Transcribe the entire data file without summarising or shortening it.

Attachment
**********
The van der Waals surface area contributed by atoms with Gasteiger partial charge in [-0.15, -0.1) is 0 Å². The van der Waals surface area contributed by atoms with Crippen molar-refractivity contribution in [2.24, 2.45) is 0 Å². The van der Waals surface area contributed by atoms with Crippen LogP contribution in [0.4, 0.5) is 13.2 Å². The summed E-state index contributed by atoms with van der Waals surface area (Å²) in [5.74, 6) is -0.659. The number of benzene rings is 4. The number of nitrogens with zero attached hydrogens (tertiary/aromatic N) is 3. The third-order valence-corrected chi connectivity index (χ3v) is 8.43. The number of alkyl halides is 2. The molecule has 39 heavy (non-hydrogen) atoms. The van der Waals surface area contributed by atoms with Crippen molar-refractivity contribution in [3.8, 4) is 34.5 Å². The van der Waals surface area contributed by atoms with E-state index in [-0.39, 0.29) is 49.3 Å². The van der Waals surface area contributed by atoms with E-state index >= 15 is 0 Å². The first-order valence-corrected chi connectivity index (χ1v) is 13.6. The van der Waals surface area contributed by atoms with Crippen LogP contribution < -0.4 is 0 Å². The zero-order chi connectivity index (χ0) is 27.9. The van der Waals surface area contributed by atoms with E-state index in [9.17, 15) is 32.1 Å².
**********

The van der Waals surface area contributed by atoms with Gasteiger partial charge in [-0.15, -0.1) is 0 Å². The van der Waals surface area contributed by atoms with Crippen molar-refractivity contribution in [2.24, 2.45) is 0 Å². The van der Waals surface area contributed by atoms with Crippen LogP contribution in [0.4, 0.5) is 13.2 Å². The summed E-state index contributed by atoms with van der Waals surface area (Å²) in [5.74, 6) is -0.659. The number of benzene rings is 4. The number of nitrogens with zero attached hydrogens (tertiary/aromatic N) is 3. The third-order valence-corrected chi connectivity index (χ3v) is 8.43. The number of alkyl halides is 2. The molecule has 39 heavy (non-hydrogen) atoms. The van der Waals surface area contributed by atoms with Crippen molar-refractivity contribution in [3.8, 4) is 34.5 Å². The van der Waals surface area contributed by atoms with E-state index in [-0.39, 0.29) is 49.3 Å². The van der Waals surface area contributed by atoms with E-state index >= 15 is 0 Å². The first-order valence-corrected chi connectivity index (χ1v) is 13.6. The van der Waals surface area contributed by atoms with Crippen LogP contribution < -0.4 is 0 Å². The zero-order chi connectivity index (χ0) is 27.9. The van der Waals surface area contributed by atoms with E-state index in [9.17, 15) is 32.1 Å².